15th June 2016

When travelling abroad, it’s great to get a taste of different cultures which include a variety of things such as religion, food, the scenery and so much more, but have you ever spared a thought as to the huge variation of loos internationally?

The answer is probably not, however when you come to think about it, there is actually a huge variety as to how toilets function worldwide. Unfortunately, you can’t always guarantee that you’ll be presented with such high standards which you can ensure when hiring our luxury loos here at Event Washrooms which can make using the loo facilities whilst travelling an interesting experience, to say the least!

We had a look at Sloan’s International Guide to Bathrooms featuring how restrooms differ worldwide which is particularly useful if you’re looking to go away! So let’s take a look at some of things you might want to watch out and be prepared for when using toilets across different cultures and countries.


Paying to use the bathroom is an unfamiliar notion for Americans, yet this is actually quite normal across many countries worldwide. Whilst across Europe and Asia you would expect to put your coins into a machine which allows you to use the facilities, toilets across Eastern Europe might have attendants at the doors who collect the money, and yes they should be tipped!

Other cultures don’t quite receive payment to use loos in the way that you might think. In Taiwan for example, (which is also home to the Modern Toilet Restaurant in which food is served in mini toilet bowls and drinks served in urinals) when using the loos, you only pay for the toilet paper you use, not the actual use of the loos!

In India though, the loos are controlled using the social service organisation, Sulabh International. using the loos costs roughly two rupees in which the profits are used to help operate toilets in areas with lower standards of sanitation. 

You can often be expected to pay a small amount to use the loos in German service stations but you are often given a refund voucher when exiting the bathroom.


What is referred to as the ‘squat toilet’ is most regularly found in Asia and is a porcelain container built into the floor, thus meaning you have to squat down to use it. Be warned, though, squat toilets may or may not offer loo paper so make sure you’re prepared!

Japanese loo facilities are very well known for being a step above the rest in terms of their elaborate designs, for example, built-in bidets. Electronic toilets, which are also popularly found in Japan, have various extravagant electronic settings such as an option for white noise.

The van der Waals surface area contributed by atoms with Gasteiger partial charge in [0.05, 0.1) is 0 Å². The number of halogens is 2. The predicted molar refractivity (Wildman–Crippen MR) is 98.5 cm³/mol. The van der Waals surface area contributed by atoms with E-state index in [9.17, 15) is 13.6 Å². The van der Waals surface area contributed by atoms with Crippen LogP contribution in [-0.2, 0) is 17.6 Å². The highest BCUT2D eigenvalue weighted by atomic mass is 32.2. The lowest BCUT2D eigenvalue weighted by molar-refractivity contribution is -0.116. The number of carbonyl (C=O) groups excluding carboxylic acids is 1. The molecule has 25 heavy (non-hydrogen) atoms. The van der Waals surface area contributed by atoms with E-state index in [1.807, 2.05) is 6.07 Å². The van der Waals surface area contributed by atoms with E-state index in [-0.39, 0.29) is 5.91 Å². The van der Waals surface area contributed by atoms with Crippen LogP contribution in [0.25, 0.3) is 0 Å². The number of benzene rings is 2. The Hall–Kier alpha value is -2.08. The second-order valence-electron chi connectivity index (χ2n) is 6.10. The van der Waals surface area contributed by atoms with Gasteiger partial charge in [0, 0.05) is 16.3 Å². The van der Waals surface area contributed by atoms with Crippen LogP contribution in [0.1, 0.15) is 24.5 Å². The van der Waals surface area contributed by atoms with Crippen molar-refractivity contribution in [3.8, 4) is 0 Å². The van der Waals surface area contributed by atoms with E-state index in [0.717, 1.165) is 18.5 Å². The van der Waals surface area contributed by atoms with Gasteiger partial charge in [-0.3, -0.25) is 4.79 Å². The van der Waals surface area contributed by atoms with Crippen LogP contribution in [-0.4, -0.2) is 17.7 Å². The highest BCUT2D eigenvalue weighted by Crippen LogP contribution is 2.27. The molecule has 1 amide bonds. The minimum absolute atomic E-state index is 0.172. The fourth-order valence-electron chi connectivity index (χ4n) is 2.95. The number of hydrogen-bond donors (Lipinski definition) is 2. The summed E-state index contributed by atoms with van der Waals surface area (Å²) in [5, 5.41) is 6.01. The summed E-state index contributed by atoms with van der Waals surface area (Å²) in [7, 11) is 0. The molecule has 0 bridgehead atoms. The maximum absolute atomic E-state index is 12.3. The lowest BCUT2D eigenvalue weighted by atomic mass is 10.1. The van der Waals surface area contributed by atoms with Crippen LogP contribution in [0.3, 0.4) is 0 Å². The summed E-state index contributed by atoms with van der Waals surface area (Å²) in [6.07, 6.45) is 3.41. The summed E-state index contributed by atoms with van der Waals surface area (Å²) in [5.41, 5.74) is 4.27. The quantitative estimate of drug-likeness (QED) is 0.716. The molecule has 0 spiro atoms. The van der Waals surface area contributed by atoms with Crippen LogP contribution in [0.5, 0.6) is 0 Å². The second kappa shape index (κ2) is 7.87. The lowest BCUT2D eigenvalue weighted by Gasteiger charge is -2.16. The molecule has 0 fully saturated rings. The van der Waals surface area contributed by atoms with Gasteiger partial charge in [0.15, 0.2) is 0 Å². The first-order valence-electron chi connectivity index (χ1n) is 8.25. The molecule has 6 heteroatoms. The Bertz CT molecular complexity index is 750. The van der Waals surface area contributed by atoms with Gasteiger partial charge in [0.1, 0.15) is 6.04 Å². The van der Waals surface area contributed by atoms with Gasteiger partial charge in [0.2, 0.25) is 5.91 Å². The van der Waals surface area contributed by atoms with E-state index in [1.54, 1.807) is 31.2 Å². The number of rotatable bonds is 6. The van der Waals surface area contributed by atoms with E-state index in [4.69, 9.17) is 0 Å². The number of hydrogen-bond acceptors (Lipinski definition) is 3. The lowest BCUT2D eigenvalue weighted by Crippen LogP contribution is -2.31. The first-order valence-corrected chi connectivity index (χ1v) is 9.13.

Have you heard or even had the experience of using a ‘washout toilet’? The toilet is designed fairly conventionally with a loo seat, however, an added platform inside the loo allows people to inspect deposits before flushing which are often found in Germany.

Toilet Travel Tips

As you’ll have seen, the variation of loo features, functions and even etiquette ranges quite widely! On average, we use the loo about six to eight times a day, therefore, whilst away on your travels, it’s best to be as prepared as possible and here’s how according to Sloan’s guide.

As payment to use restrooms differs from place to place, ensuring you have plenty of spare change to pay for using the loos, as well as to tip the loo attendants is a must. If for some reason you don’t have any money on you, restaurants and museums are often a safe bet for restrooms which don’t charge.

As we already mentioned, in some locations you won’t be able to guarantee that loo paper is provided or that it’s free, therefore, make sure to carry some spare around with you should you need it. Carrying a mini bottle of hand sanitizer or wipes is another great tip should the restroom not have the best or any sanitation facilities.

Finally, it might also be worth packing your rucksack with an umbrella even if the weather suggests no sign of rain! The reason for this being that not all toilets might give you the privacy that you’re used to, therefore an umbrella would give you sufficient cover.

We hope you’ve found this quick guide to bathrooms use across the world helpful, especially if you’re going to be off on holiday this summer! It’s best not to be caught out when it comes to using the restroom, therefore, follow these helpful tips and you won’t find using loos abroad a too unfamiliar or challenging experience.

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